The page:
The Department of Justice Details New Civil Cyber-Fraud Initiative and the False Claims Act
Key Details: The Department of Justice (DOJ) announced on October 6, 2021, a new Civil Cyber-Fraud Initiative. This initiative is aimed at combatting emerging cyber threats that target the sensitive information worked with by the federal contracting community.
Who is Involved in DOJ’s Civil Cyber-Fraud Initiative?
This initiative combines the Department of Justice’s civil fraud enforcement expertise with government procurement and pursues contractors who fail to follow cybersecurity standards, misreport their compliance status, or misrepresent their response to cybersecurity related incidents. The Civil Cyber-Fraud Initiative will be led by the Fraud Section of the Civil Division’s Commercial Litigation Branch.
What Inspired the Initiative?
This Initiative is a result of an extensive and ongoing cybersecurity review that was ordered in May 2021 by the Deputy Attorney General. Overall, the review has created proactive recommendations that will help defend against cyber security threats.
What is Considered Fraud Under the Initiative?
This new Initiative will utilize the False Claims Act (FCA) for pursuing any cybersecurity fraud committed by government contractors. The False Claims Act was enacted in 1863 and imposes liability on individuals or businesses who knowingly defraud a government program. Thus, the False Claims Act will be utilized by this Initiative to hold accountable individuals (or entities) who knowingly:
- Put U.S. information at risk.
- Provide deficient cybersecurity products.
- Misrepresent their cybersecurity standards.
- Violate their reporting and monitoring requirements in terms of security incidents.
DOJ’s Civil Cyber-Fraud Initiative Compliance Steps
Cybersecurity enforcement and compliance is a growing focus for all areas of the government and will remain a priority for the foreseeable future. For government contractors, this Initiative will put their cybersecurity protocols, products, controls, and reporting under a microscope. Government contractors are encouraged to consider the following key planning steps in light of the Civil Cyber-Fraud Initiative:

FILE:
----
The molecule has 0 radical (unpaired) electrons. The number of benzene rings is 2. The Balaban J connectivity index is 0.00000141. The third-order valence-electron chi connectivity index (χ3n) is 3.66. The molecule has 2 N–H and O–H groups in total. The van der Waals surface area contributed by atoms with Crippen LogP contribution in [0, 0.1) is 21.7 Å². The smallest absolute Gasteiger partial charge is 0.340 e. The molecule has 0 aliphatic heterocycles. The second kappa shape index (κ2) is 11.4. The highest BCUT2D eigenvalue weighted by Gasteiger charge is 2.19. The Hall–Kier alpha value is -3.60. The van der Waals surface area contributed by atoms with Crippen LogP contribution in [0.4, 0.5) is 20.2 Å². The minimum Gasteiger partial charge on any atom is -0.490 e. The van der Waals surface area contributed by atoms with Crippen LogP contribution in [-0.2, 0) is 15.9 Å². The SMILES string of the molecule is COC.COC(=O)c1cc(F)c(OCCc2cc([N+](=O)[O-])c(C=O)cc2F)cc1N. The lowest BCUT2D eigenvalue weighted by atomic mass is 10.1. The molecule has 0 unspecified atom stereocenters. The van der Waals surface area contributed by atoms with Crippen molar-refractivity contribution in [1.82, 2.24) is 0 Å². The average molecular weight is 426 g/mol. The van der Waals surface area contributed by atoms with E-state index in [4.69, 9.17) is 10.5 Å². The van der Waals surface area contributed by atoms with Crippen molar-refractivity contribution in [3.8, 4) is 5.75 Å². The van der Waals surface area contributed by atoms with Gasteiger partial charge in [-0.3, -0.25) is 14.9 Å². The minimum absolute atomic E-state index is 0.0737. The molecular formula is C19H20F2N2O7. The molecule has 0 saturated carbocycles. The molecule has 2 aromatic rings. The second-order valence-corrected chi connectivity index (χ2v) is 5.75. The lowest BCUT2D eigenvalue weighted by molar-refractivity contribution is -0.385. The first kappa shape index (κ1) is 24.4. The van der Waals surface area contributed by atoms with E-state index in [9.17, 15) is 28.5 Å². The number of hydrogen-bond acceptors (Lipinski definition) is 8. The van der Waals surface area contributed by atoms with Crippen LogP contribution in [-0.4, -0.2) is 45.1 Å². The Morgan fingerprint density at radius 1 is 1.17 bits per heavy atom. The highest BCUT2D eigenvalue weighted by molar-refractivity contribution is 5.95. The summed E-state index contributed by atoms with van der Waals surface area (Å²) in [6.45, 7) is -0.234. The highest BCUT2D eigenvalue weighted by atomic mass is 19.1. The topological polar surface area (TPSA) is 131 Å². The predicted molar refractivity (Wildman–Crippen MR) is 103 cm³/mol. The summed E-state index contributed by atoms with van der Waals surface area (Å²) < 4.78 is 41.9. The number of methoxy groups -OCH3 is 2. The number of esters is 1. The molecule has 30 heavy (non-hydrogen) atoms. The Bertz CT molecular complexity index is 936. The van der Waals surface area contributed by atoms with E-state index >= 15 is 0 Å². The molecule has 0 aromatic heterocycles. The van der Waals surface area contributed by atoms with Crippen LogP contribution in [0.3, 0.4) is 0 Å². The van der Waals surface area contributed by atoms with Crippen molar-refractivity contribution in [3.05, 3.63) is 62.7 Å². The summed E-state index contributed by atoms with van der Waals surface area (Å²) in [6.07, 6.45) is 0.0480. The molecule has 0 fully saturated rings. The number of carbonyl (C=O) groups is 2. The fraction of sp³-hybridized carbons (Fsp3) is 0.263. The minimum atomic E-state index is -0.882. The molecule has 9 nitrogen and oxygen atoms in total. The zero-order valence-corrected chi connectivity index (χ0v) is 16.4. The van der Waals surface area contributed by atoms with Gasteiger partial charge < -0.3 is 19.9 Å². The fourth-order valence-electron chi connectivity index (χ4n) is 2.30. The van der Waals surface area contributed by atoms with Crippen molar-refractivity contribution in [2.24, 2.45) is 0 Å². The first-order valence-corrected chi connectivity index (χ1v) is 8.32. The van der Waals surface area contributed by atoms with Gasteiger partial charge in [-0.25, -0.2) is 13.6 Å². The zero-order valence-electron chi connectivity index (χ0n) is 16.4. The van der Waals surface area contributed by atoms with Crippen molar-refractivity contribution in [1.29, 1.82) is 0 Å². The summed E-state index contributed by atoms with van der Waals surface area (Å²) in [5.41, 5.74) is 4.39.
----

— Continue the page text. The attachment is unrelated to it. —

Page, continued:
Ensure your cybersecurity products can prevent attacks.
Understand your obligations for different contracts in terms of maintaining sufficient data security.
Review your cybersecurity protocols and practices.
Review cybersecurity certifications to ensure compliance with regulations.
Build onto current procedures in terms of identifying and mitigating any cybersecurity risks.
Educate your employees and staff on these new requirements:
- FAR 52.204-21: requires basic safeguarding of covered contractor information systems
- DFARS 252.204-7012: requires compliance with NIST standards.
- DFARS 252.204-7019: requires contractors certify and meet Department of Defense (DoD) NIST assessment requirements
- DFARS 252.204-7021: requires current CMMC certification.
For more information, please see the official DOJ press release.
With this new Initiative in mind, it is now more important than ever to speak with a trusted advisor. Contact Ryan & Wetmore today to learn more.
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